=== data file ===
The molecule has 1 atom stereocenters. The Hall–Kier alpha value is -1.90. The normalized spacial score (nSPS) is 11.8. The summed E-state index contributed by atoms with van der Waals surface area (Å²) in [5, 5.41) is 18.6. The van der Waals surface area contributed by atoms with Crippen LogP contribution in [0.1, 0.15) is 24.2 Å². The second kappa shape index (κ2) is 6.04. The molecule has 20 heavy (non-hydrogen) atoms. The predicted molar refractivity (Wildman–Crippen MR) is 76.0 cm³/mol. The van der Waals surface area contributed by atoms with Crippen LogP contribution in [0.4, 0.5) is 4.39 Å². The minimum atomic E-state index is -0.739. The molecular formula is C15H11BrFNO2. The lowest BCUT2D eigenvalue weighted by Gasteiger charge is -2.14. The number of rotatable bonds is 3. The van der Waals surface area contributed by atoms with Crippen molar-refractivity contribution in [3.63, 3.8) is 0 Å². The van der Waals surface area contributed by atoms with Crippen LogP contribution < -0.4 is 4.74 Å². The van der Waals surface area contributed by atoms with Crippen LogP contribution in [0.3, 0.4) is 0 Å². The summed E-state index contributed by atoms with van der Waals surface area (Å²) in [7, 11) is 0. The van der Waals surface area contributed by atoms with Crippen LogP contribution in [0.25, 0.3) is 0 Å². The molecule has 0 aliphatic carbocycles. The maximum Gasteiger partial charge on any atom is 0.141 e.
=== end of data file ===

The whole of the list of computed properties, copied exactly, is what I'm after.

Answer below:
The molecule has 1 atom stereocenters. The Hall–Kier alpha value is -1.90. The normalized spacial score (nSPS) is 11.8. The summed E-state index contributed by atoms with van der Waals surface area (Å²) in [5, 5.41) is 18.6. The van der Waals surface area contributed by atoms with Crippen LogP contribution in [0.1, 0.15) is 24.2 Å². The second kappa shape index (κ2) is 6.04. The molecule has 20 heavy (non-hydrogen) atoms. The predicted molar refractivity (Wildman–Crippen MR) is 76.0 cm³/mol. The van der Waals surface area contributed by atoms with Crippen LogP contribution in [0.4, 0.5) is 4.39 Å². The minimum atomic E-state index is -0.739. The molecular formula is C15H11BrFNO2. The lowest BCUT2D eigenvalue weighted by Gasteiger charge is -2.14. The number of rotatable bonds is 3. The van der Waals surface area contributed by atoms with Crippen molar-refractivity contribution in [3.63, 3.8) is 0 Å². The van der Waals surface area contributed by atoms with Crippen LogP contribution < -0.4 is 4.74 Å². The van der Waals surface area contributed by atoms with Crippen LogP contribution in [0.3, 0.4) is 0 Å². The summed E-state index contributed by atoms with van der Waals surface area (Å²) in [7, 11) is 0. The van der Waals surface area contributed by atoms with Crippen LogP contribution in [0.25, 0.3) is 0 Å². The molecule has 0 aliphatic carbocycles. The maximum Gasteiger partial charge on any atom is 0.141 e.